Here are some resources:
"Changing root" or "chrooting" is a method for zooming in on part of your filesystem, so that, for example,
/path will refer to what was formerly accessible at
/mnt/path. The "root" in the expression "chroot" refers to the root filesystem
/, not to the root user. (Though typically you will need root user privileges in order to chroot.)
All the steps in this guide will have to be performed as root user.
We suppose your hard disk is at /dev/sda1 and its filetype is ext3.
If you don't know the location and filetype of your disk, read the
Be sure that the architectures of the system you booted into (e.g. it's a
32bit LiveCD) and the system you wish to enter (e.g. it's a 32bit
installation on your hard drive) match. You can determine the
architecture you booted with using
Be sure any kernel modules you need have been loaded.
Set up your network if you need it (e.g., to install updated packages).
Initialize your swap partition if necessary (e.g.,
Performing the chroot
mount -t ext3 /dev/sda1 /mnt
mount -t proc proc /mnt/proc
mount -t sysfs sys /mnt/sys
mount -o bind /dev /mnt/dev
/boot directory is on a different partition from your
/, and you want to manipulate files on it (e.g., if you'll be working with GRUB, performing a kernel upgrade, etc.), you'll also need to mount that partition. If it's at /dev/sda2 and its filetype is ext2, then do:
mount -t ext2 /dev/sda2 /mnt/boot
Similarly for any other parts of your filesystem (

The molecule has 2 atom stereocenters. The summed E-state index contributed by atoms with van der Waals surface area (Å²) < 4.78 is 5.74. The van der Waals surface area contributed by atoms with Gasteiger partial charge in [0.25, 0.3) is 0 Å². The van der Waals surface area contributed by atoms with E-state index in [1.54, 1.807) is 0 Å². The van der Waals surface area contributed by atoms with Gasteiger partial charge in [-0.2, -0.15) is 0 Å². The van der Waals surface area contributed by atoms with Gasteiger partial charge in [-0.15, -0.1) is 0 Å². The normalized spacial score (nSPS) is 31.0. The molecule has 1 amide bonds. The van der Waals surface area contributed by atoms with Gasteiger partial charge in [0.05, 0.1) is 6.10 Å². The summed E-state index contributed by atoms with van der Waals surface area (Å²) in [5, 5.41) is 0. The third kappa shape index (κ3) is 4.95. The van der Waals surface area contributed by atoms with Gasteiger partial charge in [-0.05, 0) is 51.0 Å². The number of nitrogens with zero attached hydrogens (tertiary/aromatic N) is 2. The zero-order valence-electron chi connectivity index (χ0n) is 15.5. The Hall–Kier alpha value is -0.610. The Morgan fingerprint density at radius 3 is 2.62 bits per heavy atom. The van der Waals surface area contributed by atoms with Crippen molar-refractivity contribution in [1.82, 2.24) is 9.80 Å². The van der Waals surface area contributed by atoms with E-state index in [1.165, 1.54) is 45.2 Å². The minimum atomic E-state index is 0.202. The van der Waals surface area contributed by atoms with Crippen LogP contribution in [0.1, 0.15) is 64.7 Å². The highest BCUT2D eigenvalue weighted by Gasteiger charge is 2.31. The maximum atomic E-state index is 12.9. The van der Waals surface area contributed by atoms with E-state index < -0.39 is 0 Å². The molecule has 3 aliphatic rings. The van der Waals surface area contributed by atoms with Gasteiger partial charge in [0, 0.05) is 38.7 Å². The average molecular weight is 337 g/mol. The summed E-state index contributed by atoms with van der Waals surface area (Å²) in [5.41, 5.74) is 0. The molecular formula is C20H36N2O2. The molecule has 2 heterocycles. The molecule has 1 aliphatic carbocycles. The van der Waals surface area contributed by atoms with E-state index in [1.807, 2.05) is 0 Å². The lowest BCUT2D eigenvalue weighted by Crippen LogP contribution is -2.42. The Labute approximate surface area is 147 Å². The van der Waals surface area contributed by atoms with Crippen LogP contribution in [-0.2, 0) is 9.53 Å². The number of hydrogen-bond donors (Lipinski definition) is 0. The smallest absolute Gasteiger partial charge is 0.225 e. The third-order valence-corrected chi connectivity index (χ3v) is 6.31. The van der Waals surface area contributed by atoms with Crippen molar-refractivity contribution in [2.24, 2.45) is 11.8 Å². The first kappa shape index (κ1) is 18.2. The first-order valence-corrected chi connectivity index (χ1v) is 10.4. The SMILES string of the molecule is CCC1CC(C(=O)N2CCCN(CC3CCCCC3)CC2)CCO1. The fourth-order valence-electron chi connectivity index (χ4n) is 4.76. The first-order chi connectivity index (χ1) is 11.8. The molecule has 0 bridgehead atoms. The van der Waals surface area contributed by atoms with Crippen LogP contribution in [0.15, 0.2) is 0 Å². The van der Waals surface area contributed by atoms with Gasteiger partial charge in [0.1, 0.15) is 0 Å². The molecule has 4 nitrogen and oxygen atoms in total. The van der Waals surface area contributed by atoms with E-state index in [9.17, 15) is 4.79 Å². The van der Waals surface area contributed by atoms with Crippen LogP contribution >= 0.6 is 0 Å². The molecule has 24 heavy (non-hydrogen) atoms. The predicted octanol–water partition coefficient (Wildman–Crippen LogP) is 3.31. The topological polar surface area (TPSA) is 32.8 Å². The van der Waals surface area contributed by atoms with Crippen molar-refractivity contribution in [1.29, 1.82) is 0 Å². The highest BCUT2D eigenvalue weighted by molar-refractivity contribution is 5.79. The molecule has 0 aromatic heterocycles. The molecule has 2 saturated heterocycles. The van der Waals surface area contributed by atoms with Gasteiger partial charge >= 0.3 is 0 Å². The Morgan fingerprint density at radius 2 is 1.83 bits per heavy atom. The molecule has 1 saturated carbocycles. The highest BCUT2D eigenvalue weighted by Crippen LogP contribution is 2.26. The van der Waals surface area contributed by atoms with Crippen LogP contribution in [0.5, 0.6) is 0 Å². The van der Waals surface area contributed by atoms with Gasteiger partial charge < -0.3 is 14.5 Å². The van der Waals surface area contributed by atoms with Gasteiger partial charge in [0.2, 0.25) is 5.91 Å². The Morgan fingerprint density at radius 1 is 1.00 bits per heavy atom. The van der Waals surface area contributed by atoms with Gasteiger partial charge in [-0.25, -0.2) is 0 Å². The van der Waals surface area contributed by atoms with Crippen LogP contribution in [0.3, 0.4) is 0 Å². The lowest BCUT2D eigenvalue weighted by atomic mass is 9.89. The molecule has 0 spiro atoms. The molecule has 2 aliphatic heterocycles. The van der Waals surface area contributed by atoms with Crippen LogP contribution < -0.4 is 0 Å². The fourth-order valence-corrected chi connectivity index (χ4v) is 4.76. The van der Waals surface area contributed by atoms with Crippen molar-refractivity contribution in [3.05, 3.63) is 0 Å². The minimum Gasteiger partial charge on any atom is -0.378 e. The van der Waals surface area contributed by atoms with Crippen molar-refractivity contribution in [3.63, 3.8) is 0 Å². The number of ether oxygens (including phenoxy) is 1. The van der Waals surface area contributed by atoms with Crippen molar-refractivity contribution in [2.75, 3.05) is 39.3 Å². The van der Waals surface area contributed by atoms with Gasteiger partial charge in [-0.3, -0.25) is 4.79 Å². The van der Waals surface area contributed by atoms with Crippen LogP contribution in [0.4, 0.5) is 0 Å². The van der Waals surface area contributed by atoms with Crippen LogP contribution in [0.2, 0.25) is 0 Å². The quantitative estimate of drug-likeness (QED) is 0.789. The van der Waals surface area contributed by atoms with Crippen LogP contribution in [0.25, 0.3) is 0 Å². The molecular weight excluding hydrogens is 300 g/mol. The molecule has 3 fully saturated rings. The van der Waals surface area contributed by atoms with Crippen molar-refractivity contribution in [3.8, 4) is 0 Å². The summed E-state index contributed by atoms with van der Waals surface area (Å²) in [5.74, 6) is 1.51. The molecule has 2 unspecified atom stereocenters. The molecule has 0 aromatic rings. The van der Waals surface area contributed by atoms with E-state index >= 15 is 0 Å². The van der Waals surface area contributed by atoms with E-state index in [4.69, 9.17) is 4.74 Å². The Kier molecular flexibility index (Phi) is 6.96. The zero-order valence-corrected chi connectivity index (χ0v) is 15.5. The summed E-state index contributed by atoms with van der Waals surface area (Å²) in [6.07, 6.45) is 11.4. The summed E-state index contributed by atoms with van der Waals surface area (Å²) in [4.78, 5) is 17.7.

/usr) that reside on separate partitions but which you need access to. Generally when you're chrooting to fix something you won't need access to /home, so you don't need to bother with it.
(It's also possible to mount filesystems after you've chrooted, but it's smarter to do so beforehand. The reason is that when you do it after, the outside/kernel environment won't know about the mounted filesystems, so if you forget to umount them before exiting the chroot, the system won't know to umount them when it shuts down, either. This could damage those filesystems.)
If you've setup your network and want to use it in the chrooted system, copy over
/etc/resolv.conf so that you'll be able to resolve domain names:
cp -L /etc/resolv.conf /mnt/etc/resolv.conf
Now you're ready to move into the mounted filesystem:
chroot /mnt /bin/bash
(If this returns an error
chroot: cannot run command '/bin/bash': Exec format error, this usually indicates that you booted with one architecture (e.g. x86_32) and are trying to chroot into another (e.g. x86_64). The solution is to use a LiveCD which has the same architecture as the system you want to chroot into.)
At this point, you're still running the kernel you booted with, but all paths
/path will refer to what used to be
If you'll be doing anything with GRUB, you'll need to be sure your
/etc/mtab file is up-to-date:
grep -v rootfs /proc/mounts > /etc/mtab
It might also be helpful at this point to do:
export PS1="(chroot) $PS1" # add a reminder to your prompt
Do your dirty work
At this point, you can perform whatever troubleshooting you need to do:
- resintall GRUB to your disk's MBR
- reset a forgotten password
- perform a kernel upgrade (or downgrade)
- rebuild your initramdisk
- fix your /etc/fstab
- reinstall packages using your package manager
When you're finished, ensure that all running programs have stopped. Then exit the chroot:
Now unmount all the partitions you mounted:
umount /mnt/boot # if you mounted this or any other separate partitions
Finally attempt to unmount your hard drive:
If you get an error saying that /mnt (or any other partition) is busy, this can mean one of two things:
A program was left running inside of the chroot.
Or more frequently: a mount point still exists on this mount. For example, /mnt/usr is still mounted when trying to unmount /mnt.
In the latter case, simply unmount the offending mount point first. To get a reminder of all the current mount points, run
mount with no parameters.